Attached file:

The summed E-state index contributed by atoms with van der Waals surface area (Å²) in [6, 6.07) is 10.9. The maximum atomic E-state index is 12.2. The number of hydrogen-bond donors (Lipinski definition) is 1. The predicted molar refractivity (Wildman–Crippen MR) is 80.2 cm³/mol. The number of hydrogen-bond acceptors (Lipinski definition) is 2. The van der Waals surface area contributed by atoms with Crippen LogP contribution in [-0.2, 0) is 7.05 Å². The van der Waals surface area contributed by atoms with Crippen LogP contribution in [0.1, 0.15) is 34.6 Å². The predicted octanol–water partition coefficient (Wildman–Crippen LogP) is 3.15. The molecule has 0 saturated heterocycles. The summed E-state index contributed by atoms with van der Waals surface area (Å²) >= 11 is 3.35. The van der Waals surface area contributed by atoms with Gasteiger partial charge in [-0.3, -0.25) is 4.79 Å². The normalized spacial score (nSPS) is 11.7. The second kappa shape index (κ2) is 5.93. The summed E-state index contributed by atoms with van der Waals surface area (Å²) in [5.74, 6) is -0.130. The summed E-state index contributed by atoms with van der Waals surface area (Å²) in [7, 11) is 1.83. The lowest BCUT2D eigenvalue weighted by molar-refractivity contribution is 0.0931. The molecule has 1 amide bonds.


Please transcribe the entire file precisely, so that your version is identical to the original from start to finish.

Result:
The summed E-state index contributed by atoms with van der Waals surface area (Å²) in [6, 6.07) is 10.9. The maximum atomic E-state index is 12.2. The number of hydrogen-bond donors (Lipinski definition) is 1. The predicted molar refractivity (Wildman–Crippen MR) is 80.2 cm³/mol. The number of hydrogen-bond acceptors (Lipinski definition) is 2. The van der Waals surface area contributed by atoms with Crippen LogP contribution in [-0.2, 0) is 7.05 Å². The van der Waals surface area contributed by atoms with Crippen LogP contribution in [0.1, 0.15) is 34.6 Å². The predicted octanol–water partition coefficient (Wildman–Crippen LogP) is 3.15. The molecule has 0 saturated heterocycles. The summed E-state index contributed by atoms with van der Waals surface area (Å²) >= 11 is 3.35. The van der Waals surface area contributed by atoms with Gasteiger partial charge in [-0.3, -0.25) is 4.79 Å². The normalized spacial score (nSPS) is 11.7. The second kappa shape index (κ2) is 5.93. The summed E-state index contributed by atoms with van der Waals surface area (Å²) in [5.74, 6) is -0.130. The summed E-state index contributed by atoms with van der Waals surface area (Å²) in [7, 11) is 1.83. The lowest BCUT2D eigenvalue weighted by molar-refractivity contribution is 0.0931. The molecule has 1 amide bonds.